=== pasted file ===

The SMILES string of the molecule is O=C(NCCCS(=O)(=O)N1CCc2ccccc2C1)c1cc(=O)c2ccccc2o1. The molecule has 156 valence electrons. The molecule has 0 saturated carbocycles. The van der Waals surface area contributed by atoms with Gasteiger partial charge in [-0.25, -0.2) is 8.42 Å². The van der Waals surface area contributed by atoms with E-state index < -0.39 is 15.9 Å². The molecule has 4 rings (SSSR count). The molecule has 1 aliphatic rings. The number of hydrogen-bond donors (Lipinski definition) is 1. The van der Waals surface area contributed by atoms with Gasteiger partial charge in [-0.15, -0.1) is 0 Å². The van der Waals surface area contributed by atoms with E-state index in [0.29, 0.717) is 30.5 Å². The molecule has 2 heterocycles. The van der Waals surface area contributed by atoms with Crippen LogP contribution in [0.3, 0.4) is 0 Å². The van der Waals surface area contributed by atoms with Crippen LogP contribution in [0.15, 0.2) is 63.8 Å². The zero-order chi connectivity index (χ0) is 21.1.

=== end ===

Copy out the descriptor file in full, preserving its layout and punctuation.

The SMILES string of the molecule is O=C(NCCCS(=O)(=O)N1CCc2ccccc2C1)c1cc(=O)c2ccccc2o1. The molecule has 156 valence electrons. The molecule has 0 saturated carbocycles. The van der Waals surface area contributed by atoms with Gasteiger partial charge in [-0.25, -0.2) is 8.42 Å². The van der Waals surface area contributed by atoms with E-state index < -0.39 is 15.9 Å². The molecule has 4 rings (SSSR count). The molecule has 1 aliphatic rings. The number of hydrogen-bond donors (Lipinski definition) is 1. The van der Waals surface area contributed by atoms with Gasteiger partial charge in [-0.15, -0.1) is 0 Å². The van der Waals surface area contributed by atoms with E-state index in [0.29, 0.717) is 30.5 Å². The molecule has 2 heterocycles. The van der Waals surface area contributed by atoms with Crippen LogP contribution in [0.3, 0.4) is 0 Å². The van der Waals surface area contributed by atoms with Crippen LogP contribution in [0.15, 0.2) is 63.8 Å². The zero-order chi connectivity index (χ0) is 21.1.